The list of potential replacements for former state delegate Van T. Mitchell (D-Charles), who resigned to become deputy state secretary of health and mental hygiene, doubled in length last week.
As of Friday, three additional Democrats had stepped into the ring, joining Charles County commissioners President Murray D. Levy, former delegate Samuel C. "Buddy" Linton and Charles County Fiscal Services Director Richard A. Winkler.
Consultant Gary V. Hodge and Waldorf businessman Gaylord Hogue contacted the Democratic Central Committee to apply, while Reginald Kearney, a Baptist minister, confirmed in an interview that he also is pursuing the post.
The 12-member Charles County Democratic Central Committee decided last week to set Tuesday as the deadline for applications. The committee plans to interview candidates in a closed session Friday in La Plata and choose a replacement the same day. The winning name will be sent to Gov. Robert L. Ehrlich Jr. (R), who makes the appointment. The Central Committee took the lead role because the vacant seat was occupied by a Democrat.
For Hodge, 55, of Waldorf, the opening provides a second chance at trying to become a delegate. He fell short in the Democratic primary two years ago. Hodge served as the executive director of the Tri-County Council for Southern Maryland for 18 years before starting a consulting firm in 1999. In his work at the council, an organization of Southern Maryland county commissioners and state legislators, he said he helped secure more than $200 million in funding to improve the water quality of the Patuxent River. He also helped organize the state tobacco buyout program, which has paid tobacco farmers to transition to other crops.
"To be effective, you've got to build coalitions, alliances and partnerships with other leaders," he said. "What I bring to the table is 25 years of real experience in Annapolis. . . . This is a job I'm ideally suited for."
Hogue, 57, a horse farmer and former telecommunications executive, sees Mitchell's departure as an opportunity to take Charles County in a different direction. Among his goals is to develop Routes 210 and 5 into bustling business corridors so residents do not have to leave the county to work. He also wants the growing black community in Charles to have more representation in local politics.
"Charles County hasn't changed in years," he said. "Minorities have no participation in government. We need a person with a different concept of how to run a government."
Hogue criticized his party in a recent e-mail, calling on blacks to be more active in politics and "stop cowering down to this racist Democratic machine." His comments were criticized by Democratic Central Committee member Robert Foster at last week's meeting and by committee Chairman Edith J. Patterson, both African Americans. In a letter to the Maryland Independent last week, Patterson described Hogue's racism charge as "absurd and insulting."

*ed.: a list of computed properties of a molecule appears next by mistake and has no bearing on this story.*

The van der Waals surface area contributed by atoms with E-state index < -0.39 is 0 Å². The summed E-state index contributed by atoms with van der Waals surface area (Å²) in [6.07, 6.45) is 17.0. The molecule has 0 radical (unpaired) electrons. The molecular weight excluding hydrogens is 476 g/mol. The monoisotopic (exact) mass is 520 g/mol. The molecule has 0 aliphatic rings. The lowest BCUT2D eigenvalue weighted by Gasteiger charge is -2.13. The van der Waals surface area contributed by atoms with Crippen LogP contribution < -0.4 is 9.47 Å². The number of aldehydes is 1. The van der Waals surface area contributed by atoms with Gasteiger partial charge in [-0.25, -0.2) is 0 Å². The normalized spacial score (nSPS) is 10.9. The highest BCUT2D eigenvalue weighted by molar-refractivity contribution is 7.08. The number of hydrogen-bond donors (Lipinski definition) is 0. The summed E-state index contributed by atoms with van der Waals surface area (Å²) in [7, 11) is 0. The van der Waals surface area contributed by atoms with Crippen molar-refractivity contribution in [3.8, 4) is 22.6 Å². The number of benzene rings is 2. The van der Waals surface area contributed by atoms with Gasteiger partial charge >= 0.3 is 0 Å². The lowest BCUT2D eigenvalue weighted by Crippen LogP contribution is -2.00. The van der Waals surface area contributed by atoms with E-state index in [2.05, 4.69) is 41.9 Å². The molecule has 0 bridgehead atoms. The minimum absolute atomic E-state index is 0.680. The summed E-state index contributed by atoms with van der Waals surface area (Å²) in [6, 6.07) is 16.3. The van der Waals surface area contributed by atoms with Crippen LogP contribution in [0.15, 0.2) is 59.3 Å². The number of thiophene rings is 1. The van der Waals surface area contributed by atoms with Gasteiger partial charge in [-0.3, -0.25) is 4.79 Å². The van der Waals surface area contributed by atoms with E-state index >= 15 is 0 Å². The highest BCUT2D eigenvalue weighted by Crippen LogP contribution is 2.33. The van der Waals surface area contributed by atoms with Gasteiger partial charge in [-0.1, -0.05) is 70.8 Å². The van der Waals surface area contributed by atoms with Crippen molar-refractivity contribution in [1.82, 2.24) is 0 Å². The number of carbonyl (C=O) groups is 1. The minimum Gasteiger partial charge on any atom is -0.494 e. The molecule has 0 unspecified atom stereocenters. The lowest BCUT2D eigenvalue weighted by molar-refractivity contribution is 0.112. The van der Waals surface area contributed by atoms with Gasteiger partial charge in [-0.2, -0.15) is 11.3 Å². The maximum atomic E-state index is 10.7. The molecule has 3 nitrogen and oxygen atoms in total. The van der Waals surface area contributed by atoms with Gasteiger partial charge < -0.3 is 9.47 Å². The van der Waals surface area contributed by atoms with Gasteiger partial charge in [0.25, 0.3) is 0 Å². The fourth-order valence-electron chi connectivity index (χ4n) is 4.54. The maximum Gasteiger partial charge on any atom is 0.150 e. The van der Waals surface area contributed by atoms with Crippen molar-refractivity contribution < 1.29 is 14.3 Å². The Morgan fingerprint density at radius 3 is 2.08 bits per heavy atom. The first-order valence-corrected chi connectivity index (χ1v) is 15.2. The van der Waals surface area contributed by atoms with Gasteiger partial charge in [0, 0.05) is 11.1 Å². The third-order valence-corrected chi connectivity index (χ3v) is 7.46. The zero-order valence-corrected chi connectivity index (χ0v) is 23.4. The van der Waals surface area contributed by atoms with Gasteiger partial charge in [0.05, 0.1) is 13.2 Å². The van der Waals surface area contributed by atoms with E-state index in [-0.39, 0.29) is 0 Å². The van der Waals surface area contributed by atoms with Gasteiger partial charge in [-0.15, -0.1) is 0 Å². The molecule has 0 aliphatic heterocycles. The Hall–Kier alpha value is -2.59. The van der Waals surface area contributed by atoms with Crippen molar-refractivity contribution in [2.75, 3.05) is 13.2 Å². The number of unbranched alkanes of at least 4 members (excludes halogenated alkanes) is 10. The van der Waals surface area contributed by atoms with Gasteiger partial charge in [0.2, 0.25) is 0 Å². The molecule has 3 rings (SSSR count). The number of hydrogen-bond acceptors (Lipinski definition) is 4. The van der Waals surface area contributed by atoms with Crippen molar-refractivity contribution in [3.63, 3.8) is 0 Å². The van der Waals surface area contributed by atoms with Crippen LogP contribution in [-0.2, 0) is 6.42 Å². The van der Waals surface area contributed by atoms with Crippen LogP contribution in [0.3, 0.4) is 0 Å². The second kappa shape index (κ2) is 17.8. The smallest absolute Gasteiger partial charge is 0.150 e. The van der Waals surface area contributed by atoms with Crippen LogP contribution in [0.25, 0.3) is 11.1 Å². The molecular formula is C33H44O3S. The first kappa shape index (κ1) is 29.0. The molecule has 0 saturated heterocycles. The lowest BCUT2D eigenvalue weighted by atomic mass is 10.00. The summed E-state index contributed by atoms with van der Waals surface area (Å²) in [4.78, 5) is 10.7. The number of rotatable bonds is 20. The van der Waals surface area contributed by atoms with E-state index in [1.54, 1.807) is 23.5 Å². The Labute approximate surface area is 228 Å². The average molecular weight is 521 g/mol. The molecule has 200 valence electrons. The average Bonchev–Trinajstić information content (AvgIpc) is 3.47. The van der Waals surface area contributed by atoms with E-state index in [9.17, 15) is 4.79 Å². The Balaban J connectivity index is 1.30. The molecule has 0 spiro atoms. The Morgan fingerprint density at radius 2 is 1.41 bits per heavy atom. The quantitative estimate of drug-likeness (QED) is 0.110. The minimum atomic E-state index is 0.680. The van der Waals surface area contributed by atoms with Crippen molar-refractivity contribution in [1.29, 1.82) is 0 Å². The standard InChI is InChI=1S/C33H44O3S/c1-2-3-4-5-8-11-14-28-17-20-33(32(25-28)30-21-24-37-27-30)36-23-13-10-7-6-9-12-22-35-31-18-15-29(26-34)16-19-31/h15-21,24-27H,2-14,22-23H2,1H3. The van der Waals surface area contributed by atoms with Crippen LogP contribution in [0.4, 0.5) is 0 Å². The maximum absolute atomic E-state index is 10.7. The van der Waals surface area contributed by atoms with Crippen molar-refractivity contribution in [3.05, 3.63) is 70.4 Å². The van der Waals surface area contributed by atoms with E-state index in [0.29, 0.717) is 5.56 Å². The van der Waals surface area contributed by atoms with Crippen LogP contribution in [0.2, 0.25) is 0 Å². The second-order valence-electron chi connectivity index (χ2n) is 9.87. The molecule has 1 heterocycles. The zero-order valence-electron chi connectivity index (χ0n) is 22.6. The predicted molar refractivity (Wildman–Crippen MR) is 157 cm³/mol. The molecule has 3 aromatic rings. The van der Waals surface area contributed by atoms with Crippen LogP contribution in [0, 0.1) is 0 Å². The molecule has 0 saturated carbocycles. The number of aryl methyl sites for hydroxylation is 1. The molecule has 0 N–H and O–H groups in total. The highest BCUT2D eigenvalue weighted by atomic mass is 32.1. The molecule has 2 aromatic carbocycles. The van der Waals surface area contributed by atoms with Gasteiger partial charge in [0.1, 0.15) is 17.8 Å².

Kearney, 47, an associate minister at Zion Baptist Church, agreed that more diversity is needed in local government but said a candidate should not be chosen simply on the basis of race.
"I want to get selected not just because I'm an African American," he said. "I want to get selected because I'm qualified for the job."
He said his qualifications include community activism through his church and as a member of the Charles County Board of Social Services. Kearney said the most pressing issues in the county are traffic congestion and need for better infrastructure. If chosen, he vowed to fight for funding for the Waldorf Bypass around Route 301.
"I'm going to continue on in my political career," said Kearney, who has run twice for county commissioner. "I saw this as a good opportunity to throw my name in and see what happens."
At their meeting Tuesday at the American Legion Hall in La Plata, Democratic Central Committee members discussed the implications of their upcoming decision. Frank H. Lancaster of Cobb Island urged the committee not to disrupt county government when making its choice -- in effect lobbying against Levy, who heads the Board of Commissioners.
"We do not want to leave our county vulnerable," he said. "That which is possible is not always acceptable."
Mary Ann Grooms of White Plains responded that the committee "can't worry about the domino effect."
"This is a great opportunity to position Democrats for the future, rather than trying to keep everything stable," she said.